St George's Day used to be a national holiday in England. It is now an observance that is celebrated with parades, dancing, and other activities, Time and Date cites.
|Photo: Evening Standard|
Flags with the image of St George's cross are flown on some buildings, especially pubs, and a few people wear a red rose on their lapel.
|Photo: All About Newport|
Church services on the Sunday closest to April 23 often include the hymn 'Jerusalem', written by the poet William Blake. The words describe a supposed visit to Glastonbury, England, by Jesus Christ during his youth.
|Photo: The Conversation|
April 23 is not a public holiday. Schools, stores, post offices, businesses and other organizations are open as usual. Public transport services run to their usual timetables.
10 interesting facts about Saint George:
As the nation celebrates St George’s Day, here are 10 things you might not know about England’s patron saint.
1. St George’s Day takes place on 23 April, which is traditionally accepted as being the date of his death in AD 303.
2. St George was beheaded for resigning his military post and protesting against his pagan leader, the Emperor Diocletian (245-313 AD), who led Rome’s persecution of Christians.
3. The Emperor’s wife was so inspired by St George’s bravery and loyalty to his religion, that she too became a Christian and was subsequently executed for her faith.
4. Before the cult of St George was brought back from the Crusades, the top choice for England’s patron saint was Edmund the Martyr, one of the Whuffings, East Anglia’s ruling family. Edmund is also the patron saint of pandemics, torture victims, and wolves.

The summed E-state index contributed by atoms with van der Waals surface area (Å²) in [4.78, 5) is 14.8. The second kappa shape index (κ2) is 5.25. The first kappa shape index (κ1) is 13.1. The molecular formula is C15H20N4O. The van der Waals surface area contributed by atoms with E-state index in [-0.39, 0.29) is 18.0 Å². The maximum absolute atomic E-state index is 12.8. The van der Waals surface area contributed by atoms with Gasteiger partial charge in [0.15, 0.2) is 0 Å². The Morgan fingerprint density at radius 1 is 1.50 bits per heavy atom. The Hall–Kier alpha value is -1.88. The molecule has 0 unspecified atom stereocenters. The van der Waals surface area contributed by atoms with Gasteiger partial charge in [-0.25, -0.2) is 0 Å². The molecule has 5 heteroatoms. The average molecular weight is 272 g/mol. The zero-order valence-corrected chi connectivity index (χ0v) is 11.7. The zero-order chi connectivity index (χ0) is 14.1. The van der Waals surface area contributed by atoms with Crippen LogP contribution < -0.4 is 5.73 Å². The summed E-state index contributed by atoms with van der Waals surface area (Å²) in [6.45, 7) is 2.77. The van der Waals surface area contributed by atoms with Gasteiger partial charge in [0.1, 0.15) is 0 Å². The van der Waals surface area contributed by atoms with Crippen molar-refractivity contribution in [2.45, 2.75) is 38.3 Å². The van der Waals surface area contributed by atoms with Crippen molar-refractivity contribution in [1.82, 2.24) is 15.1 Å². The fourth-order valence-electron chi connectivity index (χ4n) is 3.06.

5. St George is the Patron Saint of Scouting and on the Sunday nearest to 23 April scouts and guides throughout England parade through the streets.
6. His emblem, a red cross on a white background was adopted by Richard The Lionheart and brought to England in the 12th century, when the king’s soldiers would wear it on their tunics to avoid confusion in battle.
7. Aside from England, other countries that celebrate St George’s Day include Canada, Croatia, Portugal, Cyprus, Greece, Georgia, Serbia, Bulgaria, Romania, Bosnia and Herzegovina, and the Republic of Macedonia.
8. Though celebrations are somewhat muted in modern times, Englishmen can still be seen to mark St George’s Day with quintessentially British traditions, such as Morris Dancing (as in the video above), eating fish and chips or watching a Punch and Judy puppet show.
9. The most famous legend of St George is of him slaying a dragon, with the dragon commonly used to represent the Devil in the Middle Ages. The slaying of the dragon by St George was first credited to him in the 12th century, long after his death and it is therefore likely that the many stories connected with St George’s name are fictitious.
10. The date of 23 April was also the date of the death of the English playwright William Shakespeare. UNESCO marked this historic date by declaring it the International Day of the Book and it is also traditionally when Shakespeare’s birthday is celebrated, reported Britain Magazine.
| National Beer Day In USA: Why It Is Celebrated, List of All Beer Drinking |
Get your wallet, grab a glass and call your friends to gather around the local pubs, or stay at home with a six pack! National ...
| Pradosh Vrat Day: History, Significance and Celebration |
Pradosh Vrat is a popular Hindu vrat that is dedicated to Lord Shiva and Goddess Parvati, can be observed by all irrespective of the age ...
| Easter Day: History, Significance, Celebrations and Facts |
On April 12, Christians will be celebrating Easter, the day on which the resurrection of Jesus is said to have taken place. This article of ...